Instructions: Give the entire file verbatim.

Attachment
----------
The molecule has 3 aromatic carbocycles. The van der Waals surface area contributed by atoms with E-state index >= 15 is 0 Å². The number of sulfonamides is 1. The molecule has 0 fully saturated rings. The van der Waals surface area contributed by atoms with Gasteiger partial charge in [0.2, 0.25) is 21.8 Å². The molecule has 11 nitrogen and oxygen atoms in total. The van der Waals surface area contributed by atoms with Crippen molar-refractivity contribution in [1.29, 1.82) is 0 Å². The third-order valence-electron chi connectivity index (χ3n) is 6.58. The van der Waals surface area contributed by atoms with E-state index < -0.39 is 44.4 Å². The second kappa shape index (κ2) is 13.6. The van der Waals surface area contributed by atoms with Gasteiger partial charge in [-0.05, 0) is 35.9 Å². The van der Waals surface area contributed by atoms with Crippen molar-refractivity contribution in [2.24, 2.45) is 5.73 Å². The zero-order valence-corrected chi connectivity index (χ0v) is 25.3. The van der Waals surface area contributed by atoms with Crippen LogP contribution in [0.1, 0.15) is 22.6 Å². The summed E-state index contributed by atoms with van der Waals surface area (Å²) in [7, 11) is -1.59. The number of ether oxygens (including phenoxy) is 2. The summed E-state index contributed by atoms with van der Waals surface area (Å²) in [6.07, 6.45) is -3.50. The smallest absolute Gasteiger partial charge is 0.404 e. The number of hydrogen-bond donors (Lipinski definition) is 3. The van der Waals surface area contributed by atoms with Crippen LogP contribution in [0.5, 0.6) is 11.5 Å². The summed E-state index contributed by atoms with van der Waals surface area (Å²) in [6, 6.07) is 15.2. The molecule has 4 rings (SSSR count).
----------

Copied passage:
The molecule has 3 aromatic carbocycles. The van der Waals surface area contributed by atoms with E-state index >= 15 is 0 Å². The number of sulfonamides is 1. The molecule has 0 fully saturated rings. The van der Waals surface area contributed by atoms with Gasteiger partial charge in [0.2, 0.25) is 21.8 Å². The molecule has 11 nitrogen and oxygen atoms in total. The van der Waals surface area contributed by atoms with Crippen molar-refractivity contribution in [1.29, 1.82) is 0 Å². The third-order valence-electron chi connectivity index (χ3n) is 6.58. The van der Waals surface area contributed by atoms with E-state index < -0.39 is 44.4 Å². The second kappa shape index (κ2) is 13.6. The van der Waals surface area contributed by atoms with Gasteiger partial charge in [-0.05, 0) is 35.9 Å². The van der Waals surface area contributed by atoms with Crippen molar-refractivity contribution in [2.24, 2.45) is 5.73 Å². The zero-order valence-corrected chi connectivity index (χ0v) is 25.3. The van der Waals surface area contributed by atoms with Crippen LogP contribution in [0.1, 0.15) is 22.6 Å². The summed E-state index contributed by atoms with van der Waals surface area (Å²) in [7, 11) is -1.59. The number of ether oxygens (including phenoxy) is 2. The summed E-state index contributed by atoms with van der Waals surface area (Å²) in [6.07, 6.45) is -3.50. The smallest absolute Gasteiger partial charge is 0.404 e. The number of hydrogen-bond donors (Lipinski definition) is 3. The van der Waals surface area contributed by atoms with Crippen LogP contribution in [0.5, 0.6) is 11.5 Å². The summed E-state index contributed by atoms with van der Waals surface area (Å²) in [6, 6.07) is 15.2. The molecule has 4 rings (SSSR count).